Four more people have died from tainted romaine lettuce, federal health officials said Friday, bringing the total to five deaths related to a virulent strain of E. coli whose source has still not been located. A total of 197 cases were reported across 35 states, and 89 of them required the patient to be hospitalized. There is typically a lag between the time when someone falls ill and the CDC is alerted. On Friday, health officials said they had learned of four more - one in Arkansas, one in NY, and two in Minnesota.
Previously one death had been reported, in California.
Romaine lettuce from the Yuma growing region in Arizona is thought to be the source of the latest E. coli outbreak. That means it is unlikely that any romaine lettuce from the Yuma growing region is still available in people's homes, grocery stores or restaurants due to its 21-day shelf life.
The first illnesses occurred in March, and the most recent began on May 12, according to the Centers for Disease Control and Prevention.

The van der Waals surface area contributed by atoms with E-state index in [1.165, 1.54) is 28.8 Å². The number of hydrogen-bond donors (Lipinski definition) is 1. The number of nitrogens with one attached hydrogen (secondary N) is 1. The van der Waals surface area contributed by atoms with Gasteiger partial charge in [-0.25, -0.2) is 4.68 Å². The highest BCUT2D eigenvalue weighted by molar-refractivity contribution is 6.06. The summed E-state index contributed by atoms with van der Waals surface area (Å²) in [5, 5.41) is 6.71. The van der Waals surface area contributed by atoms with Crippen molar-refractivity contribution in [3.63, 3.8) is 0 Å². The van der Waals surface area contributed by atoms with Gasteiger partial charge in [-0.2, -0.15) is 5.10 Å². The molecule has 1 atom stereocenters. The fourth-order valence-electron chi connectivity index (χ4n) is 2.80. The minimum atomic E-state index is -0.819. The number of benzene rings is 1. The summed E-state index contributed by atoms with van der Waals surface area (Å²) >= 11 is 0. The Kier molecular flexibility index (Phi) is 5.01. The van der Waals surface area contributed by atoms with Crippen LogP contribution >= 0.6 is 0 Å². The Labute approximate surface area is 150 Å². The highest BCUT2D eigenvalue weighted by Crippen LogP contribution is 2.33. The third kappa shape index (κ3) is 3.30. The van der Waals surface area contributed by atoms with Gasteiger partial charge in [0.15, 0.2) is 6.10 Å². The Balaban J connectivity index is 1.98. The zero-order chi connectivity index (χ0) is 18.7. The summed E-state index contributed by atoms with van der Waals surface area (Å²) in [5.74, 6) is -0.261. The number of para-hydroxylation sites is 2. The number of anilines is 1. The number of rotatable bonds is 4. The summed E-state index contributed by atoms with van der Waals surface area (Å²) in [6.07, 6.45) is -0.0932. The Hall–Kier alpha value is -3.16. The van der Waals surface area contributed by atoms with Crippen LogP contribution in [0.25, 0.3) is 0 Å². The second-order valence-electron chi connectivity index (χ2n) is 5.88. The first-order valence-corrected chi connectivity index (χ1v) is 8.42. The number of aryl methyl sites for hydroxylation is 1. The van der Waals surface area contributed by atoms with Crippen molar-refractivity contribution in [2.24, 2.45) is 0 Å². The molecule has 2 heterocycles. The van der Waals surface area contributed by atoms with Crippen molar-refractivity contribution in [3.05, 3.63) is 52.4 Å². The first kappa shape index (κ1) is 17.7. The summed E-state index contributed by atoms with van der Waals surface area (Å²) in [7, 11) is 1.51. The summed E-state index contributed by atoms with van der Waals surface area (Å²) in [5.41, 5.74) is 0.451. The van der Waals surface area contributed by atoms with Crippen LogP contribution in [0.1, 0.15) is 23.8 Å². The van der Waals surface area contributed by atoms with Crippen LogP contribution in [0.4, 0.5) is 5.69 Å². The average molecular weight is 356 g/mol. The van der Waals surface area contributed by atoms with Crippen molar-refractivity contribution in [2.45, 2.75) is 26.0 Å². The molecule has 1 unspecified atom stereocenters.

The CDC has not pinpointed the exact source of the outbreak, but the lettuce appears to have been contaminated with Shiga toxin-producing E. coli O157:H7, a particularly risky strain of the bacteria.
Trump regrets picking Jeff Sessions as attorney general
The US President has earlier said that he wanted an attorney general to shield him "legally and politically". "I've never heard the term "spy" used", Gowdy said.
Unlike spinach, which is often cooked, romaine - and lettuce in general - is more common as a culprit in E.coli outbreaks because it's eaten raw. Three more states have reported ill people - Arkansas, North Carolina and Oklahoma.
Symptoms include diarrhea, which can be bloody, severe stomach cramps and vomiting.
While most people recover within a week, some illnesses can last longer and be more severe, the CDC cautioned.
This story has been corrected to show that the state with two deaths was Minnesota, not California.